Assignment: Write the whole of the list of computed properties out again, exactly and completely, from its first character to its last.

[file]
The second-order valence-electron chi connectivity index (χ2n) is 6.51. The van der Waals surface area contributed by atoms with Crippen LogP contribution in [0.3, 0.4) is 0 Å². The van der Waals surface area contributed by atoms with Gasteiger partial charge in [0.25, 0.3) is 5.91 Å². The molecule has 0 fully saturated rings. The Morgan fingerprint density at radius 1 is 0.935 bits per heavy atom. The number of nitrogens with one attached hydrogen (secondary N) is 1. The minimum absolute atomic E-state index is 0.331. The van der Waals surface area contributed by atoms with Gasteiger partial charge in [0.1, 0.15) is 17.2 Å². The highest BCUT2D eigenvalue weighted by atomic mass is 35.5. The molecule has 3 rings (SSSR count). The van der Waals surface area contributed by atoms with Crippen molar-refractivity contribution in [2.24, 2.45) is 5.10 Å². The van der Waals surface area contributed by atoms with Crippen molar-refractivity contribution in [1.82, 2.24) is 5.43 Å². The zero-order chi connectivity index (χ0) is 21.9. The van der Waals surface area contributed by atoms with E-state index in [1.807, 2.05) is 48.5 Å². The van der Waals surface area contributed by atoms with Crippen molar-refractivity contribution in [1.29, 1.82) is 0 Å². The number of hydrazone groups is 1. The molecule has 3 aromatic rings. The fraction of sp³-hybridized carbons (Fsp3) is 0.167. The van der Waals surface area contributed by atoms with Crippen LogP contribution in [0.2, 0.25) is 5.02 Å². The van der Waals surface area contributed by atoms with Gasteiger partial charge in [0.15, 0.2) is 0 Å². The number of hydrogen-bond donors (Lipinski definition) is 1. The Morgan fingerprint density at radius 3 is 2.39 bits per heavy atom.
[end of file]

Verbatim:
The second-order valence-electron chi connectivity index (χ2n) is 6.51. The van der Waals surface area contributed by atoms with Crippen LogP contribution in [0.3, 0.4) is 0 Å². The van der Waals surface area contributed by atoms with Gasteiger partial charge in [0.25, 0.3) is 5.91 Å². The molecule has 0 fully saturated rings. The Morgan fingerprint density at radius 1 is 0.935 bits per heavy atom. The number of nitrogens with one attached hydrogen (secondary N) is 1. The minimum absolute atomic E-state index is 0.331. The van der Waals surface area contributed by atoms with Gasteiger partial charge in [0.1, 0.15) is 17.2 Å². The highest BCUT2D eigenvalue weighted by atomic mass is 35.5. The molecule has 3 rings (SSSR count). The van der Waals surface area contributed by atoms with Crippen molar-refractivity contribution in [2.24, 2.45) is 5.10 Å². The van der Waals surface area contributed by atoms with Crippen molar-refractivity contribution in [1.82, 2.24) is 5.43 Å². The zero-order chi connectivity index (χ0) is 21.9. The van der Waals surface area contributed by atoms with E-state index in [1.807, 2.05) is 48.5 Å². The van der Waals surface area contributed by atoms with Crippen molar-refractivity contribution in [1.29, 1.82) is 0 Å². The number of hydrazone groups is 1. The molecule has 3 aromatic rings. The fraction of sp³-hybridized carbons (Fsp3) is 0.167. The van der Waals surface area contributed by atoms with Crippen LogP contribution in [0.2, 0.25) is 5.02 Å². The van der Waals surface area contributed by atoms with Gasteiger partial charge in [0.15, 0.2) is 0 Å². The number of hydrogen-bond donors (Lipinski definition) is 1. The Morgan fingerprint density at radius 3 is 2.39 bits per heavy atom.